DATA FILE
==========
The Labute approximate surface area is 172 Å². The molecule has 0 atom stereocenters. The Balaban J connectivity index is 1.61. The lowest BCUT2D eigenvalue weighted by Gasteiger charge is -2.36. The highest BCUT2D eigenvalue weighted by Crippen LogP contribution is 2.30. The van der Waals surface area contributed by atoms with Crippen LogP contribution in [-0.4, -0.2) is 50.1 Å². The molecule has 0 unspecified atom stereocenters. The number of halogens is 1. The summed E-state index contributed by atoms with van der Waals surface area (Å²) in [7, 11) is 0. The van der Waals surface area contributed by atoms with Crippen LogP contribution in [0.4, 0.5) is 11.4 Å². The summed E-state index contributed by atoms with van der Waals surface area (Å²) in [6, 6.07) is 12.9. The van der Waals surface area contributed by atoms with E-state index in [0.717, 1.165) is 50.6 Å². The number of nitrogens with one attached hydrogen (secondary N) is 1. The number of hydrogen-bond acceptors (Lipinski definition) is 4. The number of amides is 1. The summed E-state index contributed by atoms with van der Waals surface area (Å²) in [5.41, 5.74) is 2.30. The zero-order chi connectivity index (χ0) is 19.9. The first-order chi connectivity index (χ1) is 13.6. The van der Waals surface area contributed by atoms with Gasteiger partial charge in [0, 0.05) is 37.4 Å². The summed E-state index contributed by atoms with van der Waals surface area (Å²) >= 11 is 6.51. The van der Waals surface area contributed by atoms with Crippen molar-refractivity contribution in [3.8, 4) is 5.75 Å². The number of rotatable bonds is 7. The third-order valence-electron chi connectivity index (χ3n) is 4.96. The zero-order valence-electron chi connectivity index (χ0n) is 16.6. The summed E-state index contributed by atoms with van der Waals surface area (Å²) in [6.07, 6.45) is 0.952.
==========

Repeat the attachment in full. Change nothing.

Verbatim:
The Labute approximate surface area is 172 Å². The molecule has 0 atom stereocenters. The Balaban J connectivity index is 1.61. The lowest BCUT2D eigenvalue weighted by Gasteiger charge is -2.36. The highest BCUT2D eigenvalue weighted by Crippen LogP contribution is 2.30. The van der Waals surface area contributed by atoms with Crippen LogP contribution in [-0.4, -0.2) is 50.1 Å². The molecule has 0 unspecified atom stereocenters. The number of halogens is 1. The summed E-state index contributed by atoms with van der Waals surface area (Å²) in [7, 11) is 0. The van der Waals surface area contributed by atoms with Crippen LogP contribution in [0.4, 0.5) is 11.4 Å². The summed E-state index contributed by atoms with van der Waals surface area (Å²) in [6, 6.07) is 12.9. The van der Waals surface area contributed by atoms with E-state index in [0.717, 1.165) is 50.6 Å². The number of nitrogens with one attached hydrogen (secondary N) is 1. The number of hydrogen-bond acceptors (Lipinski definition) is 4. The number of amides is 1. The summed E-state index contributed by atoms with van der Waals surface area (Å²) in [5.41, 5.74) is 2.30. The zero-order chi connectivity index (χ0) is 19.9. The first-order chi connectivity index (χ1) is 13.6. The van der Waals surface area contributed by atoms with Gasteiger partial charge in [0, 0.05) is 37.4 Å². The summed E-state index contributed by atoms with van der Waals surface area (Å²) >= 11 is 6.51. The van der Waals surface area contributed by atoms with Crippen molar-refractivity contribution in [3.8, 4) is 5.75 Å². The number of rotatable bonds is 7. The third-order valence-electron chi connectivity index (χ3n) is 4.96. The zero-order valence-electron chi connectivity index (χ0n) is 16.6. The summed E-state index contributed by atoms with van der Waals surface area (Å²) in [6.07, 6.45) is 0.952.